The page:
Generally, if there is no Inheritance tax to pay on the deceased’s estate (usually if the value of the deceased’s estate is under £325,000) then HMRC (Inland Revenue) will require an Inheritance Tax return to be submitted in form IHT207. However there are various other circumstances that apply that determine whether a IHT 205 form is appropriate.

Generally if there is Inheritance tax to pay on the deceased’s estate (usually if the net value of the deceased’s estate is over £325,000 for a single person or £650,000 for the widow, widower or surviving civil partner of the deceased) then HMRC will require a more detailed tax form called an IHT400 with accompanying schedules.  If an IHT400 form is required then again we would recommend that legal advice is recommended.  We at Seatons will happily help you with the probate process.  Please call us on 01536 276300 for a free no-obligation chat.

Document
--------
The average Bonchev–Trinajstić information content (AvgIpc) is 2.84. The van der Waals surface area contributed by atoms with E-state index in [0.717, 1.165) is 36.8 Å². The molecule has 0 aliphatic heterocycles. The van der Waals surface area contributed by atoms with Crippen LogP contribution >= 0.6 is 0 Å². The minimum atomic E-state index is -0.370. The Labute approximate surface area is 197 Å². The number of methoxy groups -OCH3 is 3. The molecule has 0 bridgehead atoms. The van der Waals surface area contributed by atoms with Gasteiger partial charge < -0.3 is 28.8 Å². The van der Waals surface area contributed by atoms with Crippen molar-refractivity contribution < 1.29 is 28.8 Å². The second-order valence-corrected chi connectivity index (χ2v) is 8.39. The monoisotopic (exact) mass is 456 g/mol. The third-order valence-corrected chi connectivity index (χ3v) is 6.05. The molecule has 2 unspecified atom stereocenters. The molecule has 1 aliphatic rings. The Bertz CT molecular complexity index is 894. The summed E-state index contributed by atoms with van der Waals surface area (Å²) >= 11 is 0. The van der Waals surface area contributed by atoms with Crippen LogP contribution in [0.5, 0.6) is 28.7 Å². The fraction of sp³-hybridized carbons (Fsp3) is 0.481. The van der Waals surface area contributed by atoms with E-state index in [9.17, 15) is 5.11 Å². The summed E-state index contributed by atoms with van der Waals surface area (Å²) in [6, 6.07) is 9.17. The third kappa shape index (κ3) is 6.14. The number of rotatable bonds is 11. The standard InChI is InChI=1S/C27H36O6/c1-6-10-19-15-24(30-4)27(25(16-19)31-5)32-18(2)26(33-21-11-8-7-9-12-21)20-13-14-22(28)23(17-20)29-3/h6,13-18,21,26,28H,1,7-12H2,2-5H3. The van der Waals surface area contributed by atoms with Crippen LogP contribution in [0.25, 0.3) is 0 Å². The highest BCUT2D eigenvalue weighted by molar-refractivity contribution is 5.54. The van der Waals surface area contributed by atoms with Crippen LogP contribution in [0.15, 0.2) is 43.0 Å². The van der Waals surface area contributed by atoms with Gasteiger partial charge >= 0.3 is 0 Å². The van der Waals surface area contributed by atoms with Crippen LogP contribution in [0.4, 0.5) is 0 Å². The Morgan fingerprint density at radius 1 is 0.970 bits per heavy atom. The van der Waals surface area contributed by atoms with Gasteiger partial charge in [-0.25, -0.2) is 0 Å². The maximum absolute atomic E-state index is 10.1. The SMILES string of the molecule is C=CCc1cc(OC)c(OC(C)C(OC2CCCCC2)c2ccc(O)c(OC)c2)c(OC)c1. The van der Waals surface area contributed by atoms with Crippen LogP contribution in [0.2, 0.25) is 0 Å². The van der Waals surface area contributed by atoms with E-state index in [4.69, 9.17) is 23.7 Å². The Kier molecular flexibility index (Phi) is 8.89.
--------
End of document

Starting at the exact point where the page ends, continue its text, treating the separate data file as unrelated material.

Oath

The probate process requires you to either sign a statement or sometimes to swear an Oath on the Bible in front of a solicitor or commissioner for oaths.

Once the statement is signed (or the oath sworn) if there is an IHT 400 then any Inheritance Tax must be paid direct to HMRC and once a receipt has been  being issued, the tax receipt is sent together with the relevant Statement or Oath and original Will (if there is one) and Inland Revenue IHT form to the Probate Court.

Grant

A few weeks later the Probate Court will issue a Grant of Probate if there is a Will or a Grant of Letters of Administration if there is no Will.

Once either Grant has been issued then the executor or administrator becomes the Personal Representative of the deceased (PR).  The PR can then arrange for the deceased’s assets to be collected in  including applying to close any bank accounts, cliaming pensions, lie insurance policies and so on, enter into a contract to sell property and basically act as the deceased would have done themselves.

Executors Account